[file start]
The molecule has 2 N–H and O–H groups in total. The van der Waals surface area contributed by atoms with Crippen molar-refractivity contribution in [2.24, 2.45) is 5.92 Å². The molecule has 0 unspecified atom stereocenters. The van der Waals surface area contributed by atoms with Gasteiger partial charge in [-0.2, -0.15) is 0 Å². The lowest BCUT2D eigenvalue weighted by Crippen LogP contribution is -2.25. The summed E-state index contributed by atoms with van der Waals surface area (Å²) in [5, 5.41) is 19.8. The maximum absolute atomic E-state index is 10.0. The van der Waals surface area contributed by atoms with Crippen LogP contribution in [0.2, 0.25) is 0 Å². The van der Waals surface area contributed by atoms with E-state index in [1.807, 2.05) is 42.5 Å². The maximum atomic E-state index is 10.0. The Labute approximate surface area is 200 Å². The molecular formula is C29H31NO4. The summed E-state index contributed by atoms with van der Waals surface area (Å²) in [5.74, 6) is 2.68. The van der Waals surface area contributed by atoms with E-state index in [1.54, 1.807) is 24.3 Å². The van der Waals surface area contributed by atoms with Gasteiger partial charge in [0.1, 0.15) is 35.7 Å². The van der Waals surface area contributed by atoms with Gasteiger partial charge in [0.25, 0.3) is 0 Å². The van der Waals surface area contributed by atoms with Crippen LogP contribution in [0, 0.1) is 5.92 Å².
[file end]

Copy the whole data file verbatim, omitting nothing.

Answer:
The molecule has 2 N–H and O–H groups in total. The van der Waals surface area contributed by atoms with Crippen molar-refractivity contribution in [2.24, 2.45) is 5.92 Å². The molecule has 0 unspecified atom stereocenters. The van der Waals surface area contributed by atoms with Gasteiger partial charge in [-0.2, -0.15) is 0 Å². The lowest BCUT2D eigenvalue weighted by Crippen LogP contribution is -2.25. The summed E-state index contributed by atoms with van der Waals surface area (Å²) in [5, 5.41) is 19.8. The maximum absolute atomic E-state index is 10.0. The van der Waals surface area contributed by atoms with Crippen LogP contribution in [0.2, 0.25) is 0 Å². The van der Waals surface area contributed by atoms with E-state index in [1.807, 2.05) is 42.5 Å². The maximum atomic E-state index is 10.0. The Labute approximate surface area is 200 Å². The molecular formula is C29H31NO4. The summed E-state index contributed by atoms with van der Waals surface area (Å²) in [5.74, 6) is 2.68. The van der Waals surface area contributed by atoms with E-state index in [1.54, 1.807) is 24.3 Å². The van der Waals surface area contributed by atoms with Gasteiger partial charge in [0.1, 0.15) is 35.7 Å². The van der Waals surface area contributed by atoms with Gasteiger partial charge in [0.25, 0.3) is 0 Å². The van der Waals surface area contributed by atoms with Crippen LogP contribution in [0, 0.1) is 5.92 Å².